Cabinet vs Hybrid Saw
What’s the difference between a cabinet saw and a hybrid? The hybrid is said to be between the jobsite models and the cabinet models. What this means is that the trunnions are attached to the legs of the saw instead of to the cabinet. Also, it typically means that the motor in a hybrid saw is smaller than a cabinet saw.
MOTOR: The motor in a hybrid table saw is typically one or two horsepower. This is enough for most jobs, but it might struggle under serious stress. A cabinet saw typically has a motor that is no less than three horsepower, and sometimes as much as five horsepower. This increased power will help you cut through just about anything. However, it also means that you’ll likely need a 220V outlet. It will suck up a lot more power. If you don’t intend to do a large amount of heavy duty cutting and ripping, five horsepower could be overpowered.
Winner: Hybrid Saw
PRICE: The price of a hybrid saw will be lower than the price of a cabinet saw. The caveat is the price of operating each type of model. Since most cabinet models require 220V, they consume a lot more volts when they’re operating. However, they consume much less amperage because there are two nodes supplying power to the motor. Also, the higher voltage will be more efficient, which means that you won’t have to draw as much power to reach a good cutting speed. You’ll actually save money with the higher voltage. However, that’s only true if you already have a 220V outlet or at least lines to put one in. if you have to convert from 120V to 220V, it might not be worth it.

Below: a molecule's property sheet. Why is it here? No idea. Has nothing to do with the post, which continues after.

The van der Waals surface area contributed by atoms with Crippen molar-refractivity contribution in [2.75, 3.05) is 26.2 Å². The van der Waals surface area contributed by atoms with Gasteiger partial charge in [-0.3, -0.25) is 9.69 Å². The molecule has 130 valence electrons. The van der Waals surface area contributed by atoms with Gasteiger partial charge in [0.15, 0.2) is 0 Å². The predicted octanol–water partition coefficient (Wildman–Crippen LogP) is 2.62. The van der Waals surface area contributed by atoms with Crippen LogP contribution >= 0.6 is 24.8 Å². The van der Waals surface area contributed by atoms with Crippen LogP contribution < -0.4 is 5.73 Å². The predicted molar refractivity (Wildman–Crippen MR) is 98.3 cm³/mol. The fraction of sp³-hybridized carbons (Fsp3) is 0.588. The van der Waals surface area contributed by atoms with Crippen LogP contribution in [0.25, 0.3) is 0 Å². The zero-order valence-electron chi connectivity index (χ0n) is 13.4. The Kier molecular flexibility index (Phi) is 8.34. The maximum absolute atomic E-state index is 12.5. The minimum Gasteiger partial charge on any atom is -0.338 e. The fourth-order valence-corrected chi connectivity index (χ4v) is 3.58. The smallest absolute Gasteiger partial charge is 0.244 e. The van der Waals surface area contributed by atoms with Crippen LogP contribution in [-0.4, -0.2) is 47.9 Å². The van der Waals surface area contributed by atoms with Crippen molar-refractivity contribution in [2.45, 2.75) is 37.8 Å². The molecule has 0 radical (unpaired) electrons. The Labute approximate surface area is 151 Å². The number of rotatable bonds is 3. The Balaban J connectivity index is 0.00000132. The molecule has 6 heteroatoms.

Winner: Cabinet Saw, if you have 220V outlets. Hybrid Saw, if you don’t.
Track Saw vs Table Saw
On its surface, a track saw looks like a standard circular saw but they cost significantly more. Why is that? Track saws differ from circular saws in two significant ways. First, the track saw allows you to raise and lower the blade before you start cutting; that means that you’ll be able to dig into the surface that you’re cutting. Typically, with a circular saw, it’s only safe to feed it the edge. The ability to dig in is great for tiling and other flooring. The second feature is the track itself.
Track saws attach to an aluminum track that guides the saw as you cut. That allows you to create perfectly straight edges while still keeping a portable and lightweight saw. Many people use their track saw instead of a table saw. Is that a good idea?